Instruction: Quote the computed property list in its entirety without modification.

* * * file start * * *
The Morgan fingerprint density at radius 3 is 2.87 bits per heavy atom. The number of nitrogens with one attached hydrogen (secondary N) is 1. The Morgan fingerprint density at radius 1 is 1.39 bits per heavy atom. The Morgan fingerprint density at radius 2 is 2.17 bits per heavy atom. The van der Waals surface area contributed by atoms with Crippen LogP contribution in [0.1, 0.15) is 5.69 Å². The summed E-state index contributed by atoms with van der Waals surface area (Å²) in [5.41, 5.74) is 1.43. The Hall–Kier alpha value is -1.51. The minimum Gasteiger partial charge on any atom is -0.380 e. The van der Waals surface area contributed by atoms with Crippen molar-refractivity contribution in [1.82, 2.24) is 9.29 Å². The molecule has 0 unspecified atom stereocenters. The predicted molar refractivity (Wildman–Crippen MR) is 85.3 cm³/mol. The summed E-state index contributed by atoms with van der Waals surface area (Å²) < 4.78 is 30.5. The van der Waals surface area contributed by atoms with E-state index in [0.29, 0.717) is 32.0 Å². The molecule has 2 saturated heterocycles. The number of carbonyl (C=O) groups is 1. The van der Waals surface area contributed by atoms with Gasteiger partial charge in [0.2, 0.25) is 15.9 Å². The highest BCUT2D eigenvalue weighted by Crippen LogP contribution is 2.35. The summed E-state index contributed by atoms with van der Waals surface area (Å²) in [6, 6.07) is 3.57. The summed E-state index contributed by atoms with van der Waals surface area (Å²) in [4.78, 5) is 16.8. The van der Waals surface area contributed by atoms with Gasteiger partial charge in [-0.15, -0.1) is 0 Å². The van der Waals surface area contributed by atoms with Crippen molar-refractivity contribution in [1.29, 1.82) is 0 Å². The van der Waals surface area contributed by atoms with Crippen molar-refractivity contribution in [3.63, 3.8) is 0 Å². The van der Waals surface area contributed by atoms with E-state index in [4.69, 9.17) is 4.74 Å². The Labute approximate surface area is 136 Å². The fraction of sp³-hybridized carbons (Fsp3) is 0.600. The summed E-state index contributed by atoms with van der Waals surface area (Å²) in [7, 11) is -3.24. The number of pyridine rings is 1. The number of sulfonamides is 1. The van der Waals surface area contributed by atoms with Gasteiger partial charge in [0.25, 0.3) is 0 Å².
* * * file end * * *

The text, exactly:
The Morgan fingerprint density at radius 3 is 2.87 bits per heavy atom. The number of nitrogens with one attached hydrogen (secondary N) is 1. The Morgan fingerprint density at radius 1 is 1.39 bits per heavy atom. The Morgan fingerprint density at radius 2 is 2.17 bits per heavy atom. The van der Waals surface area contributed by atoms with Crippen LogP contribution in [0.1, 0.15) is 5.69 Å². The summed E-state index contributed by atoms with van der Waals surface area (Å²) in [5.41, 5.74) is 1.43. The Hall–Kier alpha value is -1.51. The minimum Gasteiger partial charge on any atom is -0.380 e. The van der Waals surface area contributed by atoms with Crippen molar-refractivity contribution in [1.82, 2.24) is 9.29 Å². The molecule has 0 unspecified atom stereocenters. The predicted molar refractivity (Wildman–Crippen MR) is 85.3 cm³/mol. The summed E-state index contributed by atoms with van der Waals surface area (Å²) < 4.78 is 30.5. The van der Waals surface area contributed by atoms with E-state index in [0.29, 0.717) is 32.0 Å². The molecule has 2 saturated heterocycles. The number of carbonyl (C=O) groups is 1. The van der Waals surface area contributed by atoms with Gasteiger partial charge in [0.2, 0.25) is 15.9 Å². The highest BCUT2D eigenvalue weighted by Crippen LogP contribution is 2.35. The summed E-state index contributed by atoms with van der Waals surface area (Å²) in [6, 6.07) is 3.57. The summed E-state index contributed by atoms with van der Waals surface area (Å²) in [4.78, 5) is 16.8. The van der Waals surface area contributed by atoms with Gasteiger partial charge in [-0.15, -0.1) is 0 Å². The van der Waals surface area contributed by atoms with Crippen molar-refractivity contribution in [1.29, 1.82) is 0 Å². The van der Waals surface area contributed by atoms with Crippen molar-refractivity contribution in [3.63, 3.8) is 0 Å². The van der Waals surface area contributed by atoms with E-state index in [4.69, 9.17) is 4.74 Å². The Labute approximate surface area is 136 Å². The fraction of sp³-hybridized carbons (Fsp3) is 0.600. The summed E-state index contributed by atoms with van der Waals surface area (Å²) in [7, 11) is -3.24. The number of pyridine rings is 1. The number of sulfonamides is 1. The van der Waals surface area contributed by atoms with Gasteiger partial charge in [0.25, 0.3) is 0 Å².